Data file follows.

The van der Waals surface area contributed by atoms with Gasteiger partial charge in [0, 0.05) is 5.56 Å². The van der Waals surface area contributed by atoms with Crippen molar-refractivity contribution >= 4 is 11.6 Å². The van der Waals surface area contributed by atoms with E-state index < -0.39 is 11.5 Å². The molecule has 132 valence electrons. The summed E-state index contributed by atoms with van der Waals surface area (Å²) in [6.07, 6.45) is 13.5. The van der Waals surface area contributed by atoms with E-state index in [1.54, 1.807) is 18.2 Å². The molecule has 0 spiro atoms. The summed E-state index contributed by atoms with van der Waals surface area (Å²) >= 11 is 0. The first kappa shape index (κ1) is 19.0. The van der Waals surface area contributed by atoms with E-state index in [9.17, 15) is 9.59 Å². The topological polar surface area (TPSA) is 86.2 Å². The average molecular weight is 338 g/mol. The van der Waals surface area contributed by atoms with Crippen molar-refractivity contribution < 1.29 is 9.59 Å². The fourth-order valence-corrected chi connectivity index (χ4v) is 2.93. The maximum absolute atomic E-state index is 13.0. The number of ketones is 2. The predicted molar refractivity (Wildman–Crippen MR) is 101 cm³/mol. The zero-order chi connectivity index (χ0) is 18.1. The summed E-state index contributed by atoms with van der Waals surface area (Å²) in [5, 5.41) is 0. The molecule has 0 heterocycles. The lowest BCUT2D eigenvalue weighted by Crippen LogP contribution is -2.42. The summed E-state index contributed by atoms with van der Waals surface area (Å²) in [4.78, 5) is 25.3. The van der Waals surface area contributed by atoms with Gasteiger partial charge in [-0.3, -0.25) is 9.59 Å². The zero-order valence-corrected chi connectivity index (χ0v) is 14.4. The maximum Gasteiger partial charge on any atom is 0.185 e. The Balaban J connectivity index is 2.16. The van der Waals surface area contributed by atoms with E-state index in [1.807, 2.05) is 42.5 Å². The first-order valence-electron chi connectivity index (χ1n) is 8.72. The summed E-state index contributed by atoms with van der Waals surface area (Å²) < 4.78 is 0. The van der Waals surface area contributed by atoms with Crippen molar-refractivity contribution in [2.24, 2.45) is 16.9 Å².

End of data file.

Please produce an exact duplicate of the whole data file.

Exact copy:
The van der Waals surface area contributed by atoms with Gasteiger partial charge in [0, 0.05) is 5.56 Å². The van der Waals surface area contributed by atoms with Crippen molar-refractivity contribution >= 4 is 11.6 Å². The van der Waals surface area contributed by atoms with E-state index < -0.39 is 11.5 Å². The molecule has 132 valence electrons. The summed E-state index contributed by atoms with van der Waals surface area (Å²) in [6.07, 6.45) is 13.5. The van der Waals surface area contributed by atoms with E-state index in [1.54, 1.807) is 18.2 Å². The molecule has 0 spiro atoms. The summed E-state index contributed by atoms with van der Waals surface area (Å²) >= 11 is 0. The first kappa shape index (κ1) is 19.0. The van der Waals surface area contributed by atoms with E-state index in [9.17, 15) is 9.59 Å². The topological polar surface area (TPSA) is 86.2 Å². The average molecular weight is 338 g/mol. The van der Waals surface area contributed by atoms with Crippen molar-refractivity contribution < 1.29 is 9.59 Å². The fourth-order valence-corrected chi connectivity index (χ4v) is 2.93. The maximum absolute atomic E-state index is 13.0. The number of ketones is 2. The predicted molar refractivity (Wildman–Crippen MR) is 101 cm³/mol. The zero-order chi connectivity index (χ0) is 18.1. The summed E-state index contributed by atoms with van der Waals surface area (Å²) in [5, 5.41) is 0. The molecule has 0 heterocycles. The lowest BCUT2D eigenvalue weighted by Crippen LogP contribution is -2.42. The summed E-state index contributed by atoms with van der Waals surface area (Å²) in [4.78, 5) is 25.3. The van der Waals surface area contributed by atoms with Gasteiger partial charge in [-0.3, -0.25) is 9.59 Å². The zero-order valence-corrected chi connectivity index (χ0v) is 14.4. The maximum Gasteiger partial charge on any atom is 0.185 e. The Balaban J connectivity index is 2.16. The van der Waals surface area contributed by atoms with E-state index in [1.807, 2.05) is 42.5 Å². The first-order valence-electron chi connectivity index (χ1n) is 8.72. The summed E-state index contributed by atoms with van der Waals surface area (Å²) < 4.78 is 0. The van der Waals surface area contributed by atoms with Crippen molar-refractivity contribution in [2.24, 2.45) is 16.9 Å².